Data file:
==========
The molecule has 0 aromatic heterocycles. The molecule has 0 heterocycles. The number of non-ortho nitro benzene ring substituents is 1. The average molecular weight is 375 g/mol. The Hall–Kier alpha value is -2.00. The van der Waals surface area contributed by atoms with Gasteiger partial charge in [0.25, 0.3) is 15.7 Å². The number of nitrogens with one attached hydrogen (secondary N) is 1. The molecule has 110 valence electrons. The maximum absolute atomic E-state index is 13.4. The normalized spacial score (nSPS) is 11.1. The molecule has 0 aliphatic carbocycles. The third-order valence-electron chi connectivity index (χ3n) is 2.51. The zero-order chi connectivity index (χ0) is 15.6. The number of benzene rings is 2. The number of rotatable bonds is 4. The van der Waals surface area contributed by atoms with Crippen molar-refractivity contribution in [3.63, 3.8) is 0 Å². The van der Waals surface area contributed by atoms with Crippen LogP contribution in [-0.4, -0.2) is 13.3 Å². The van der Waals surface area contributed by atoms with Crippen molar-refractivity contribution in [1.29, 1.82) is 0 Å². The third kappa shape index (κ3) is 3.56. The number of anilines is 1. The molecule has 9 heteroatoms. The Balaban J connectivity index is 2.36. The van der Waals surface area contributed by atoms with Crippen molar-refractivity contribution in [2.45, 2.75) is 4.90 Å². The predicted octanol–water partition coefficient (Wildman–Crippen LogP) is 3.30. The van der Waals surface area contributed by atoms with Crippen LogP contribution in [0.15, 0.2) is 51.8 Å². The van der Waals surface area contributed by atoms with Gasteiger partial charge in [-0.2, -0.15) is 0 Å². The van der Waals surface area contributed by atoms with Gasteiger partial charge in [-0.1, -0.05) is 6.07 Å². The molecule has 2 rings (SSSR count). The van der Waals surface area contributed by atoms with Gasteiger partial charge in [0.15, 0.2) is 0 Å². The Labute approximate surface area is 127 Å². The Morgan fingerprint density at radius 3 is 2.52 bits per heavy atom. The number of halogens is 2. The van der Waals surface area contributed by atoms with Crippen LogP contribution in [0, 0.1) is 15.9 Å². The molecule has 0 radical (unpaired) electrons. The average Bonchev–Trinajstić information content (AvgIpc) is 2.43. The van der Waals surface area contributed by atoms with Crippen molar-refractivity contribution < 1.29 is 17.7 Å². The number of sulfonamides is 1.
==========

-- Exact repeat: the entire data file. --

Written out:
The molecule has 0 aromatic heterocycles. The molecule has 0 heterocycles. The number of non-ortho nitro benzene ring substituents is 1. The average molecular weight is 375 g/mol. The Hall–Kier alpha value is -2.00. The van der Waals surface area contributed by atoms with Gasteiger partial charge in [0.25, 0.3) is 15.7 Å². The number of nitrogens with one attached hydrogen (secondary N) is 1. The molecule has 110 valence electrons. The maximum absolute atomic E-state index is 13.4. The normalized spacial score (nSPS) is 11.1. The molecule has 0 aliphatic carbocycles. The third-order valence-electron chi connectivity index (χ3n) is 2.51. The zero-order chi connectivity index (χ0) is 15.6. The number of benzene rings is 2. The number of rotatable bonds is 4. The van der Waals surface area contributed by atoms with Crippen molar-refractivity contribution in [3.63, 3.8) is 0 Å². The van der Waals surface area contributed by atoms with Crippen LogP contribution in [-0.4, -0.2) is 13.3 Å². The van der Waals surface area contributed by atoms with Crippen molar-refractivity contribution in [1.29, 1.82) is 0 Å². The third kappa shape index (κ3) is 3.56. The number of anilines is 1. The molecule has 9 heteroatoms. The Balaban J connectivity index is 2.36. The van der Waals surface area contributed by atoms with Crippen molar-refractivity contribution in [2.45, 2.75) is 4.90 Å². The predicted octanol–water partition coefficient (Wildman–Crippen LogP) is 3.30. The van der Waals surface area contributed by atoms with Crippen LogP contribution in [0.15, 0.2) is 51.8 Å². The van der Waals surface area contributed by atoms with Gasteiger partial charge in [-0.2, -0.15) is 0 Å². The van der Waals surface area contributed by atoms with Gasteiger partial charge in [-0.1, -0.05) is 6.07 Å². The molecule has 2 rings (SSSR count). The van der Waals surface area contributed by atoms with Gasteiger partial charge in [0.15, 0.2) is 0 Å². The Labute approximate surface area is 127 Å². The Morgan fingerprint density at radius 3 is 2.52 bits per heavy atom. The number of halogens is 2. The van der Waals surface area contributed by atoms with Crippen LogP contribution in [0, 0.1) is 15.9 Å². The molecule has 0 radical (unpaired) electrons. The average Bonchev–Trinajstić information content (AvgIpc) is 2.43. The van der Waals surface area contributed by atoms with Crippen molar-refractivity contribution < 1.29 is 17.7 Å². The number of sulfonamides is 1.